July 16-21, 2018
Skyscraper cruise ships pull up to the the port of Molde in Norway, temporarily overpopulating this small west coast city, in addition to the folks who are already visiting for its long-established jazz festival. The Molde centre might be conventionally dedicated to shopping, but the surroundings feature fjords, old wooden houses and sloping hills of greenery. Then we have an abundance of small islands, and a distinct absence of darkness, courtesy of the midnight sun.
Moldejazz began way back in 1961, and it's amongst the globe's oldest jazz festivals. Its spiritual core resides in the Storyville Jazz Club, which has moved locations many times down the decades. In recent times, it's found its new home in the Plassen cultural centre, which squats on surely the steepest possible foundations for a music venue. All of the gigs are within easy ambling distance, apart from the large park stage of the Romsdal Museum, which involves a steep trek. During Moldejazz's six days, the schedule was packed (but not overly so) with high profile Americans, set beside a roster of frequently more alternative Norwegian acts.
In the intimate Storyville, Universal Indians were joined by multi-instrumentalist Joe McPhee
, his plastic alto saxophone matching his glow-rimmed shades. Fellow hornman John Dikeman
was dominant on bristling tenor saxophone, inflamed whilst McPhee blew cooler, precise and detached. Dikeman appeared more connected with the free spirit, driven and volatile, issuing multiphonic cries, and getting into the Ornette Coleman
mode that provided the foundation of this set. Then, the saxophones were twinned for the entrance of "Lonely Woman," and Dikeman cut things up, inserting Albert Ayler
quotes, emphasising the great free-gospel forefather who provided the other pillar of this set.
This year's very strong US programme boasted supergroup Hudson, growing a remarkable rapport as their Euro-tour progressed. John Medeski
seemed to be getting more unhinged by the minute, and Jack DeJohnette
is now contributing relaxed vocals to some of the Jimi Hendrix
and Joni Mitchell
material ("Castles Made Of Sand" and the "Woodstock" encore). John Scofield
's addictive tune "El Swing" has become a crucial part of the set-list, and the foursome delighted in hopping from free-form polyrhythms into a straighter groove territory, DeJohnette, of course, being a happy master in both settings. David Sanborn
might appear frail nowadays, playing in a semi-seated, stool-leaning stance throughout his acoustic quintet set, but his alto soloing remains slick, cutting and bittersweet, and his verbal quips helped with the generally positive aura. It's also good that Sanborn chooses a trombonist, Michael Dease
, as his warming foil on the front line. Marcus Miller
's "Maputo" was a stand-out, Sanborn issuing precise cuts, loaded with icy soul, pausing, leaving spaces as the groove steadily built. Dease delivered a jungle bird impersonation with his mouthpiece, gradually re-assembling his horn. Sanborn gave the impression that he wanted to keep the keyboard solos concise, eager to re-enter with his own contribution. He peaked again, towards the close, with a pair of Michael Brecker
numbers, "Night Jessamine" and "Tumbleweed," the latter being particularly exciting. He'd already delivered Brecker's "Half Moon Lane" earlier in the show. The set became gradually funkier, as "Spanish Joint" (D'Angelo/Roy Hargrove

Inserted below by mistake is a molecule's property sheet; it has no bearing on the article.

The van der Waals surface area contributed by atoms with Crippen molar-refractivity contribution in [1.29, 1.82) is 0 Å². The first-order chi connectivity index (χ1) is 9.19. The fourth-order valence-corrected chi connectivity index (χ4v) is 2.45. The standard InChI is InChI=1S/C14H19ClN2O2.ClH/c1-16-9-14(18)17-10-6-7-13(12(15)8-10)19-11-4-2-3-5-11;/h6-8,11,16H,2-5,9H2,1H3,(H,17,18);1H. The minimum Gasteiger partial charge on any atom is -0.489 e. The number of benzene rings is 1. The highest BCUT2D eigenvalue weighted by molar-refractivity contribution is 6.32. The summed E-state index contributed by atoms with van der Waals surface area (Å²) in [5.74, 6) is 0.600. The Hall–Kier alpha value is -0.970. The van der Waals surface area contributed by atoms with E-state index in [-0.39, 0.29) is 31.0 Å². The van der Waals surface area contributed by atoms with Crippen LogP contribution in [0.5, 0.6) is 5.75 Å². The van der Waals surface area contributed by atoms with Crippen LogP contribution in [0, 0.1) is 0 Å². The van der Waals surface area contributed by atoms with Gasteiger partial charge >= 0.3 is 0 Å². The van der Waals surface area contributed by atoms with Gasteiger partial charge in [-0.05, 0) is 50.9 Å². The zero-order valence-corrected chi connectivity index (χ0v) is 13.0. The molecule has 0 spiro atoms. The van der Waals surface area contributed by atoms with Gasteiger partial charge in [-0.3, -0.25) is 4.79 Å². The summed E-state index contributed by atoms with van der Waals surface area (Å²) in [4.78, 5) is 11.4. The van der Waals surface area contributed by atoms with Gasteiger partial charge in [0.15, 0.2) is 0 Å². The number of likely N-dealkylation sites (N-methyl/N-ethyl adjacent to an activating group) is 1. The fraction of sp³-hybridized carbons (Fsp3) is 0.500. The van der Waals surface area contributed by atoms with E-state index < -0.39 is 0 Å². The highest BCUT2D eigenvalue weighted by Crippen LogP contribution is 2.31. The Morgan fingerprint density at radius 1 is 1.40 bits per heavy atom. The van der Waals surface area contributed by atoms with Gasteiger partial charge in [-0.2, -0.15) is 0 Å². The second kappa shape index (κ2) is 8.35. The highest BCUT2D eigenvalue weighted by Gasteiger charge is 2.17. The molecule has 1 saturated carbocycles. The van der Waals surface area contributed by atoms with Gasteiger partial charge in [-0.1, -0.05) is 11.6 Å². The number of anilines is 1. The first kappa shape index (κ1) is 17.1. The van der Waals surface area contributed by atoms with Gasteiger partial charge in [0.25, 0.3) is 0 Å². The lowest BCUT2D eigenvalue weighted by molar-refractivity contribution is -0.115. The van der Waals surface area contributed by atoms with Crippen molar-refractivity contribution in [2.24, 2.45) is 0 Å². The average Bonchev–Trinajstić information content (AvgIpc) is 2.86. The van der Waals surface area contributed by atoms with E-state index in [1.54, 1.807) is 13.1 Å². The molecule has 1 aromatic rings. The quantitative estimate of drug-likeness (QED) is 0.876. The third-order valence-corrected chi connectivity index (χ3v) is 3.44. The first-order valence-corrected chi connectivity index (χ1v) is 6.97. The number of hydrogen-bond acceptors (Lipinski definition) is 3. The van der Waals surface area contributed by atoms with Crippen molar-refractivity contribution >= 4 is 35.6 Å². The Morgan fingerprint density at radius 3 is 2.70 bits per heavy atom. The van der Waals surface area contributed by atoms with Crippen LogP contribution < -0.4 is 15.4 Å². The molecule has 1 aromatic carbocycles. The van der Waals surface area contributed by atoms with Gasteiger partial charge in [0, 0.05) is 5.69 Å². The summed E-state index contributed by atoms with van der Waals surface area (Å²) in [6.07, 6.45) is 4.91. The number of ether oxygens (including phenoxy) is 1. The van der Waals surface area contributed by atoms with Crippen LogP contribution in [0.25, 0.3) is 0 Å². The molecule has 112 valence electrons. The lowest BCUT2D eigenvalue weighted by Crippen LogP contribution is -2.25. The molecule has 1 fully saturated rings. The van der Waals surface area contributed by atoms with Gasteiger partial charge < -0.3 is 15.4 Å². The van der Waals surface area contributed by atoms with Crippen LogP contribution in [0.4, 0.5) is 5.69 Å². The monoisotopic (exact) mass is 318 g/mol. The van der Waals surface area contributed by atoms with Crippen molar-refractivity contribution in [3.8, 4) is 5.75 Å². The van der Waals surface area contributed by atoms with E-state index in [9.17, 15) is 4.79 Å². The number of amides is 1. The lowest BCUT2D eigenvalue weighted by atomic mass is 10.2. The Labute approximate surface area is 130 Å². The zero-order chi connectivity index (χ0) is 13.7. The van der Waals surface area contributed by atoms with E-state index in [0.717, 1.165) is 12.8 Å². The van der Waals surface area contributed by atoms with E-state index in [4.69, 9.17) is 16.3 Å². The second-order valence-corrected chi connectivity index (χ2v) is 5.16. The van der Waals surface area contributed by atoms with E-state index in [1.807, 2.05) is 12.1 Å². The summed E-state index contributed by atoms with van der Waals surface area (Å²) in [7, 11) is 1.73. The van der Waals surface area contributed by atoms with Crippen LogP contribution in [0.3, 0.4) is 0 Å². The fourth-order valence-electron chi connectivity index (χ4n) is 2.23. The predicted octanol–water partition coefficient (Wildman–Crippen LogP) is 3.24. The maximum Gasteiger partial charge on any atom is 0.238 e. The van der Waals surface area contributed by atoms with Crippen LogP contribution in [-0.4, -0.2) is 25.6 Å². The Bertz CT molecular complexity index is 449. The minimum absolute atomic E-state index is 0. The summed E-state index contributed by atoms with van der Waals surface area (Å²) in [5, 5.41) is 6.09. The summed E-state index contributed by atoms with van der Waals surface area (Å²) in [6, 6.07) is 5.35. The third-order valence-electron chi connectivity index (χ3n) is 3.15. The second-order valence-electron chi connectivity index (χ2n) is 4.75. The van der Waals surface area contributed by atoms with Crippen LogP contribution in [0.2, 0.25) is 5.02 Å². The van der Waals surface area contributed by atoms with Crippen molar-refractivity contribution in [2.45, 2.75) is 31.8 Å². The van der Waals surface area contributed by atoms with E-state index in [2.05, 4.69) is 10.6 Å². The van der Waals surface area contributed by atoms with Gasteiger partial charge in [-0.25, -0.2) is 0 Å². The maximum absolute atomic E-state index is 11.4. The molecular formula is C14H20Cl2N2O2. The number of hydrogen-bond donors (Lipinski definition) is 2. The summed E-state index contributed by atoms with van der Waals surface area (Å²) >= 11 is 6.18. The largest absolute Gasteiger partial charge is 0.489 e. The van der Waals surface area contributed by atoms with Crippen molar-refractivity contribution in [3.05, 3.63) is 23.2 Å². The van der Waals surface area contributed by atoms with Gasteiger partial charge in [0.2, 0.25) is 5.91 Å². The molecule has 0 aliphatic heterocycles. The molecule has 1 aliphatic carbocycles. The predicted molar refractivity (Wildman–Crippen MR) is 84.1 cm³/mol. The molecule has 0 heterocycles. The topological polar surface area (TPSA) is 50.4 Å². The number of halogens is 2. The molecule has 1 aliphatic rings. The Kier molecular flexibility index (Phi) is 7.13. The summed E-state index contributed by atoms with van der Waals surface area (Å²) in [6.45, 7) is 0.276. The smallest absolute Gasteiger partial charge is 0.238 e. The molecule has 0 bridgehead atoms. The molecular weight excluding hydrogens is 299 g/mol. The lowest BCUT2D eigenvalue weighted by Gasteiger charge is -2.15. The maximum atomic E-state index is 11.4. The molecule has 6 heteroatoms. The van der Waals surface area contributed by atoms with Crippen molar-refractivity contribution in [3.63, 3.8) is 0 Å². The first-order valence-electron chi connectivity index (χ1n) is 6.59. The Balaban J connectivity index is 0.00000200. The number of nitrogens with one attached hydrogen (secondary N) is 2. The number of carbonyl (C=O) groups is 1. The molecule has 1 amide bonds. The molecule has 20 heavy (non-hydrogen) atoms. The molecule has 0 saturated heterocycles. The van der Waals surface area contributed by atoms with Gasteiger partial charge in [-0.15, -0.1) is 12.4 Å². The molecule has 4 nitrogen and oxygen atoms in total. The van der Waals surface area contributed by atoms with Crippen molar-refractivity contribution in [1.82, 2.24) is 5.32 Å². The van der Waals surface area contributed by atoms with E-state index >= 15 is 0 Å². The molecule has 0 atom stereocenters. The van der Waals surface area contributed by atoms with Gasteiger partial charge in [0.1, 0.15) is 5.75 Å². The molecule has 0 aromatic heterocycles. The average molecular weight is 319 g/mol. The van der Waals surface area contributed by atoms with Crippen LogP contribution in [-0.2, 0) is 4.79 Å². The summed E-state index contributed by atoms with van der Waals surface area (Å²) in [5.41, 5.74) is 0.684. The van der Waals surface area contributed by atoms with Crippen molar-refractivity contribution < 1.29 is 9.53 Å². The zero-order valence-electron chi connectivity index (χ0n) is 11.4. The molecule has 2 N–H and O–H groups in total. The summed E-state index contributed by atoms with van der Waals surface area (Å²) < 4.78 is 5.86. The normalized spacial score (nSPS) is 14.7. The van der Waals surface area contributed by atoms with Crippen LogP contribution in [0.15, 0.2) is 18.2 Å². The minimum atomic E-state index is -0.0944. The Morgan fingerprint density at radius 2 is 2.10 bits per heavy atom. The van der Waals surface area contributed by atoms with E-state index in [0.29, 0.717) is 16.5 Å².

) and "On The Spot" (Wycliffe Gordon
) jumped towards the climax.
The highly versatile Trondheim Jazzorkester found themselves working with Swedish trio The MaxX, embracing a math rock heart, and careening through an epic set of precision riffing, spiky punk-cabaret vocalising and frequent hyper-arranged shifts of dynamic. Mette Rasmussen
provided several blasting snake-winder alto saxophone solos, but there was also a heavy guitar-and-keyboards presence. Tord Gustavsen
offered a completely contrasting creep around the quietest corners, hymnal and poised, as ever, but using increased traces of electronics, as subtle as might be expected, altering his accustomed mood, but not mauling its sanctity. Representing youthful Norway were the trio of I Like To Sleep, who won the Jazzintro competition during the festival. From Trondheim, they favour a very unusual confrontation between shimmering vibraphone and deranged baritone electric guitar, with drums caught in the middle, these conflicting sides of low fuzz and tingly float being perfectly balanced in the sonic space.
Similarly virtuosic were the trio of bassist Dave Holland
, saxophonist Chris Potter
and tabla-rooted percussionist Zakir Hussain
. Holland was in conversation with fellow bassist Arild Andersen
, earlier in the day, reminiscing about the early 1970s when they first met, the Wolverhampton son confessing to his skiffle roots, and revealing that he took guitar lessons from Ralph Towner
, transferring those techniques to the bass. Andersen bought an amplifier from Holland, in 1972, here in Molde. Holland said that he prefers to relax, not push, when he's on tour. Sometimes he's tired, and too tempted to wake himself up through too-forceful playing. During the evening set, all three members contributed compositions, giving a masterclass in sensitive communication and flowing trialogues. Hussain had a couple of extra small drums and a cymbal, to augment his core tabla set-up. Potter excelled whether choosing soprano or tenor saxophones, and a particular tune highlight of this set was Holland's own "Lucky Seven."
The globally-attuned approach continued with trumpeter Yazz Ahmed
's Hafla Band, the Storyville sound system's fine sonic balance strengthening the subtleties of her suite-like compositions. As with Gustavsen, Ahmed employed subtle threads of electronic alteration, along with her Hafla Band's varied percussion, bass clarinet and vibraphone, keeping the delicately balanced palette diverse.
Photograph: Kari-Ann Flor